An industrial inquiry report into the 17-month-old Voisey’s Bay labour dispute seems no further ahead in bringing striking workers and the mining company together.
Led by chairman John Roil, the inquiry’s non-binding recommendations call for a four-year contract with wage increases and a capped bonus system for employees in a report.
The United Steelworkers (USW), Local 9508, is recommending the report to its members as the template for a new contract.
Vale says the report is incomplete and disagrees with its conclusions.
Released Friday, the inquiry report also dishes out criticism to both sides in the protracted labour dispute.
“The behaviour of both of these parties has, in the commission’s view, contributed to an unhealthy negotiating environment where collective bargaining deteriorates and trust evaporates,” the report reads.
“It is not surprising that a consensus has not been found.”
It also says Labrador aboriginal groups are being devastated by the strike that began Aug. 1, 2009. (See adjacent story for details.)
The report recommends further negotiation or binding arbitration to resolve the remaining issues of return-to-work protocol, contracting out and paid union leave.
Bad faith bargaining
Bob Carter, spokesman for Vale Newfoundland and Labrador, said the inquiry reached conclusions without fully examining all the issues in the labour dispute.
“We do feel that the report suffers from the fact that there was a limited amount of time available to them to complete the terms of reference and really to fully understand the whole context and fabric which underlies the dispute.”
For Vale, one underlying issue is the company’s allegation of bad-faith bargaining by the union.
Carter said the company lodged a complaint with the labour relations board more than a year ago.
“We are concerned about the amount of time that it takes to see a significant issue heard by the labour relations board on a matter that is of such importance to our company and to our employees and to key stakeholders who are affected by this strike.”
The inquiry report notes Vale insisted the commissioners examine the allegation, but said such investigations are the exclusive jurisdiction of the labour relations board.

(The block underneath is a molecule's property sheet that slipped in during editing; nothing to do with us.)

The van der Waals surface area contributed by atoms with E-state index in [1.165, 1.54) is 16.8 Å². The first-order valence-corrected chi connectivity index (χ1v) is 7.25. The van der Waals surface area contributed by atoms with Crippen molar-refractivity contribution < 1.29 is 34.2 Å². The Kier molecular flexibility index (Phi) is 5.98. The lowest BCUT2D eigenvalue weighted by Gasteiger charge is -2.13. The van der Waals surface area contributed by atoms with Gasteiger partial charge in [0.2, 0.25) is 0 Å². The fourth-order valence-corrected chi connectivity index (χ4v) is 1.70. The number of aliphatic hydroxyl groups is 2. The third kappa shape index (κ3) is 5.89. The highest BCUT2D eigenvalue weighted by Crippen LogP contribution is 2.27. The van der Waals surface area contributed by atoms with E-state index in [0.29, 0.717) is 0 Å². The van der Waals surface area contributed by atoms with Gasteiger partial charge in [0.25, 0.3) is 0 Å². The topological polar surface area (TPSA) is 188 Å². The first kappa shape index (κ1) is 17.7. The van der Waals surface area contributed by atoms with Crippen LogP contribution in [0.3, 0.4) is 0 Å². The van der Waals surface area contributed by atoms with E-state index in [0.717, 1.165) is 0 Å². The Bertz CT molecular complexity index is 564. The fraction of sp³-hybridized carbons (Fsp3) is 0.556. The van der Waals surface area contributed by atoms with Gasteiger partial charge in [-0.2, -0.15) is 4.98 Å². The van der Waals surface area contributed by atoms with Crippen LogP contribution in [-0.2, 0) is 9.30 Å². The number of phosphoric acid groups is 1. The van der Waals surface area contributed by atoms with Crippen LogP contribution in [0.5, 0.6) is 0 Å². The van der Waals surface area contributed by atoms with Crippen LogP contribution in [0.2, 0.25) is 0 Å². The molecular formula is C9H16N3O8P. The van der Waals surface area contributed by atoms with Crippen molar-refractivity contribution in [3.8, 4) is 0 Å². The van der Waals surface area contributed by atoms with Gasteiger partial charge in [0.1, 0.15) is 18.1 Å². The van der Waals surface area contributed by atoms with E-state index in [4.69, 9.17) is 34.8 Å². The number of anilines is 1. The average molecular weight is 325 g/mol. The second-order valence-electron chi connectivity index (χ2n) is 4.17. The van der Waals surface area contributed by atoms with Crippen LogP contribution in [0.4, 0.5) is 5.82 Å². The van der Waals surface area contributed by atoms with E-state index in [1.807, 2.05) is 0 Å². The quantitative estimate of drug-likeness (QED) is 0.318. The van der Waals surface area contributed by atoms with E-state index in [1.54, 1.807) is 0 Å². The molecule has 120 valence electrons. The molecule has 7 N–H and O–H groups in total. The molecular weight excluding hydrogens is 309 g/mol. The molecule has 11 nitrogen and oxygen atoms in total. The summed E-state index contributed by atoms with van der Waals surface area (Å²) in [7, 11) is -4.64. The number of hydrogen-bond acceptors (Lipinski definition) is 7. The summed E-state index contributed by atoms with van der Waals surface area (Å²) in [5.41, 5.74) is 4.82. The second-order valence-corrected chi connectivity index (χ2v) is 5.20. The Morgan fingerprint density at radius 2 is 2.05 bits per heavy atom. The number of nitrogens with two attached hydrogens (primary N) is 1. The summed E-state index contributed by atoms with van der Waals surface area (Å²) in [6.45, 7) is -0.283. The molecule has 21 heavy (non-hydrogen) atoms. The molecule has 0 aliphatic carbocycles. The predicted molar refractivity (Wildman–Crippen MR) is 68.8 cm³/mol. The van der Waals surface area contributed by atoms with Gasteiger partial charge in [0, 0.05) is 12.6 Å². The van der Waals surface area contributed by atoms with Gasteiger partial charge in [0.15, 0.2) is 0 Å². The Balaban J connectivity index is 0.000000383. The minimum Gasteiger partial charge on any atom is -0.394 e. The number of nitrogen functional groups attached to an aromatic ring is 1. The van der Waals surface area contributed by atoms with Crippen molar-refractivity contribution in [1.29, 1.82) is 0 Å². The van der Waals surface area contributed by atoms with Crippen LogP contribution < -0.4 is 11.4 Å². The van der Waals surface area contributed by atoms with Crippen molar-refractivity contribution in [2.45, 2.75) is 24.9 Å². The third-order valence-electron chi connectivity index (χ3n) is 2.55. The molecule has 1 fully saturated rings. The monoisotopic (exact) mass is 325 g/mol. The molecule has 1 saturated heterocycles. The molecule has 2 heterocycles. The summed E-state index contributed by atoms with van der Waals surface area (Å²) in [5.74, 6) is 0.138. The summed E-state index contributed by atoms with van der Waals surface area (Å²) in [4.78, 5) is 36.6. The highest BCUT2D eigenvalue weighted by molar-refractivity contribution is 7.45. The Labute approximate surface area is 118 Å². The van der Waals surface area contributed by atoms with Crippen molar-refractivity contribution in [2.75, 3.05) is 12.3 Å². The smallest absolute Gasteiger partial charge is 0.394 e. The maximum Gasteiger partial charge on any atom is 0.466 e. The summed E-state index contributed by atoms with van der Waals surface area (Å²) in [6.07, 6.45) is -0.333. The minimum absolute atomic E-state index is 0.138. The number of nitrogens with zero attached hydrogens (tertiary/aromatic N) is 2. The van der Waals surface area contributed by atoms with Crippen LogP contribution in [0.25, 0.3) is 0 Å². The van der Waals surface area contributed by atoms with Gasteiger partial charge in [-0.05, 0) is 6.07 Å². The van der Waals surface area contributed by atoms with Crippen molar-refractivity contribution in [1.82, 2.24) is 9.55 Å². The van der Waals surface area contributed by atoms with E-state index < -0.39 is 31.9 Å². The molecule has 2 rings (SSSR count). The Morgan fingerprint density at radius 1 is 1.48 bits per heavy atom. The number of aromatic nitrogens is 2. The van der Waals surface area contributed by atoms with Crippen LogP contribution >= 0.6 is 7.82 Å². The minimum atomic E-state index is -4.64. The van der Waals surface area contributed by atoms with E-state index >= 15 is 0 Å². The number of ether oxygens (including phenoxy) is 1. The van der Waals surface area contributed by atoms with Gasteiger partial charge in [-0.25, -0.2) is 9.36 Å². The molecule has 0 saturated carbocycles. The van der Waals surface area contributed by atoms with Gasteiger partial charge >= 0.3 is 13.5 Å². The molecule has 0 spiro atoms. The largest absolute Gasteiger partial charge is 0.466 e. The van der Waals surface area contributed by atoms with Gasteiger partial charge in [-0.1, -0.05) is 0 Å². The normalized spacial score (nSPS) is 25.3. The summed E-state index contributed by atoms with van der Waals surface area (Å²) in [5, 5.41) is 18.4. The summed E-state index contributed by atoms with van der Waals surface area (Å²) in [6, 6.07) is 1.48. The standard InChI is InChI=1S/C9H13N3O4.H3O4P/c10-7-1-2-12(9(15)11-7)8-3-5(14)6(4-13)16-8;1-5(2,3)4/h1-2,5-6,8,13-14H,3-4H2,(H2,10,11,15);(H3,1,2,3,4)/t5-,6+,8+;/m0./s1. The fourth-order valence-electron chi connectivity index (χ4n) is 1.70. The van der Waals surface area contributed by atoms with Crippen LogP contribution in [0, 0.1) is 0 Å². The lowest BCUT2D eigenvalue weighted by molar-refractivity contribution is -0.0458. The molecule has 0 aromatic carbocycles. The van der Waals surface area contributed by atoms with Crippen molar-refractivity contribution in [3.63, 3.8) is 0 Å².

That board had scheduled hearings for December, but rescheduled them when the inquiry selected the same week for its own hearings.
Carter said a labour relations board hearing is scheduled for February.
Another big issue for Vale is duration of the contract.
Carter said the union rejected the company’s offer of a five-year deal when the two sides met this week — something the union sought a few months ago.
He said the company simply moved in the union’s direction.
“The USW’s proposal to us in September and October of last year was a five-year contract. … The five-year contact was a shift in the union position that occurred after the contract was concluded in Sudbury.”
Vale’s Sudbury employees signed a five-year contract with the company in July.
Carter said the union wants to align the expiry dates on contracts for the company’s Sudbury and Voisey’s Bay operations.
“That’s what occurred in 2009 and in many respects led us to the position that we find ourselves in today. That’s not something we’re prepared to put ourselves and our employees through going forward.”
Boyd Bussey, USW’s international representative in the province, said the inquiry report makes a “reasonable effort” to reach compromise to end the strike.
“We’re going to recommend that our membership vote on it and hopefully that will make it an easier decision for the government to do something about it.”
He said the commission’s report proposes solutions to address all the outstanding issues.
“It’s not all of our issues and not all of the company’s issues, but it’s something that both sides should be able to accept.”
Disrespect for union
While Vale has maintained its desire to reach a collective agreement, the inquiry report said the company’s actions and reactions to the union sends the opposite message.
“It is apparent to the commission that the employer has an approach that does not contemplate compromise on any basis that might be acceptable to the union.”
The report said Vale’s behaviour demonstrates “disrespect for the role of a bargaining agent.
“It is not surprising that this has contributed to a continued failure in these negotiations.
“It is difficult to comprehend that any union, especially a strong national entity, such as (United Steelworkers), would be intimidated by such an approach.”
Local interests sacrificed
The Steelworkers didn’t escape criticism, either.
The report concludes that union efforts to align contract expiry dates for workers at both Voisey’s Bay and Sudbury contributed to an inability to reach a settlement.
“The commission is satisfied that allowing this contract to be tied in duration with collective agreements in other Vale operations in Canada is not a beneficial collective bargaining objective,” said the report.
It criticized the Steelworkers for placing the “collective interests of the union as a national or international organization” above those of the local bargaining unit.
“A union must always ask itself: when have the local employees endured enough sacrifice for the objectives in a national struggle?”
Joan Burke, minister of human resources, labour and employment, was not commenting Friday on the Phase 1 report.
“I encourage the parties to return to the negotiating table and try once again to solve their dispute,” she said in a news release.
“We look forward to receiving the final report by no later than Feb. 25.”
In the second phase, the commission will examine what led to the existing labour-management relations climate at Voisey’s Bay, the ramifications of the dispute, and the costs to the province and to those involved in the dispute.
For more on the inquiry and the impact of the labour dispute on Innu and Inuit communities in Labrador, pick up today's print edition of The Telegram.